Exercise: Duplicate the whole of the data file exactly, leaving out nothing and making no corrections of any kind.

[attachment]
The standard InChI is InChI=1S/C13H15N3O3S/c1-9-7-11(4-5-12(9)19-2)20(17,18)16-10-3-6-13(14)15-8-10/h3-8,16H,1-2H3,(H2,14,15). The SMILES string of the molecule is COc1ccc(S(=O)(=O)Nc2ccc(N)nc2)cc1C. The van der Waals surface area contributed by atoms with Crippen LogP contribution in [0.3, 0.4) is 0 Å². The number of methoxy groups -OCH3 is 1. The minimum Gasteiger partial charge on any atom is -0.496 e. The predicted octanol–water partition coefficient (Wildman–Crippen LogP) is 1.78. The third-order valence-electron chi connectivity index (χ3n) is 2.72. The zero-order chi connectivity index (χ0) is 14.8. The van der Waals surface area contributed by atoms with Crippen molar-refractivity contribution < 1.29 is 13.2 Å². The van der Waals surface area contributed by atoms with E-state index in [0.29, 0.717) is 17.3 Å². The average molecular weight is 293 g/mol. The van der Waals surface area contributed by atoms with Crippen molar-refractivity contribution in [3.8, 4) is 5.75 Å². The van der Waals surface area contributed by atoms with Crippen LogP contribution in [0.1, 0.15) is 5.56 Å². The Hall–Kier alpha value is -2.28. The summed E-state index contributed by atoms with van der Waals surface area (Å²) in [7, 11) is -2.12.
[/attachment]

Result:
The standard InChI is InChI=1S/C13H15N3O3S/c1-9-7-11(4-5-12(9)19-2)20(17,18)16-10-3-6-13(14)15-8-10/h3-8,16H,1-2H3,(H2,14,15). The SMILES string of the molecule is COc1ccc(S(=O)(=O)Nc2ccc(N)nc2)cc1C. The van der Waals surface area contributed by atoms with Crippen LogP contribution in [0.3, 0.4) is 0 Å². The number of methoxy groups -OCH3 is 1. The minimum Gasteiger partial charge on any atom is -0.496 e. The predicted octanol–water partition coefficient (Wildman–Crippen LogP) is 1.78. The third-order valence-electron chi connectivity index (χ3n) is 2.72. The zero-order chi connectivity index (χ0) is 14.8. The van der Waals surface area contributed by atoms with Crippen molar-refractivity contribution < 1.29 is 13.2 Å². The van der Waals surface area contributed by atoms with E-state index in [0.29, 0.717) is 17.3 Å². The average molecular weight is 293 g/mol. The van der Waals surface area contributed by atoms with Crippen molar-refractivity contribution in [3.8, 4) is 5.75 Å². The van der Waals surface area contributed by atoms with Crippen LogP contribution in [0.1, 0.15) is 5.56 Å². The Hall–Kier alpha value is -2.28. The summed E-state index contributed by atoms with van der Waals surface area (Å²) in [7, 11) is -2.12.